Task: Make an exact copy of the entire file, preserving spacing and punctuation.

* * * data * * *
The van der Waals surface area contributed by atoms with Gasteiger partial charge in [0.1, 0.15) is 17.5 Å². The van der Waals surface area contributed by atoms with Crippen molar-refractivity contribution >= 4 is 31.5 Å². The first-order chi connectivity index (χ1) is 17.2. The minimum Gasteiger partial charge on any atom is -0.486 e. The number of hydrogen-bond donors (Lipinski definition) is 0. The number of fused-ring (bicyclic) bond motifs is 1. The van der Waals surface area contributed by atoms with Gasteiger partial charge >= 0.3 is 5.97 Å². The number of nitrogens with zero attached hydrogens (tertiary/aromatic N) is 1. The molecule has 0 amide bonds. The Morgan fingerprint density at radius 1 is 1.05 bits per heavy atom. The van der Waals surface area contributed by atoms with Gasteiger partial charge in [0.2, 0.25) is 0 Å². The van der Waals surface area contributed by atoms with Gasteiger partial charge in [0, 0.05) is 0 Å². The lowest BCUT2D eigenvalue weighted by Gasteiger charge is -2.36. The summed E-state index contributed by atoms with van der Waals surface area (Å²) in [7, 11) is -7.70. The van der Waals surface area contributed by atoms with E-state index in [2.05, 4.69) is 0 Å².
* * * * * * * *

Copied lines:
The van der Waals surface area contributed by atoms with Gasteiger partial charge in [0.1, 0.15) is 17.5 Å². The van der Waals surface area contributed by atoms with Crippen molar-refractivity contribution >= 4 is 31.5 Å². The first-order chi connectivity index (χ1) is 17.2. The minimum Gasteiger partial charge on any atom is -0.486 e. The number of hydrogen-bond donors (Lipinski definition) is 0. The number of fused-ring (bicyclic) bond motifs is 1. The van der Waals surface area contributed by atoms with Gasteiger partial charge >= 0.3 is 5.97 Å². The number of nitrogens with zero attached hydrogens (tertiary/aromatic N) is 1. The molecule has 0 amide bonds. The Morgan fingerprint density at radius 1 is 1.05 bits per heavy atom. The van der Waals surface area contributed by atoms with Gasteiger partial charge in [0.2, 0.25) is 0 Å². The van der Waals surface area contributed by atoms with Gasteiger partial charge in [0, 0.05) is 0 Å². The lowest BCUT2D eigenvalue weighted by Gasteiger charge is -2.36. The summed E-state index contributed by atoms with van der Waals surface area (Å²) in [7, 11) is -7.70. The van der Waals surface area contributed by atoms with E-state index in [2.05, 4.69) is 0 Å².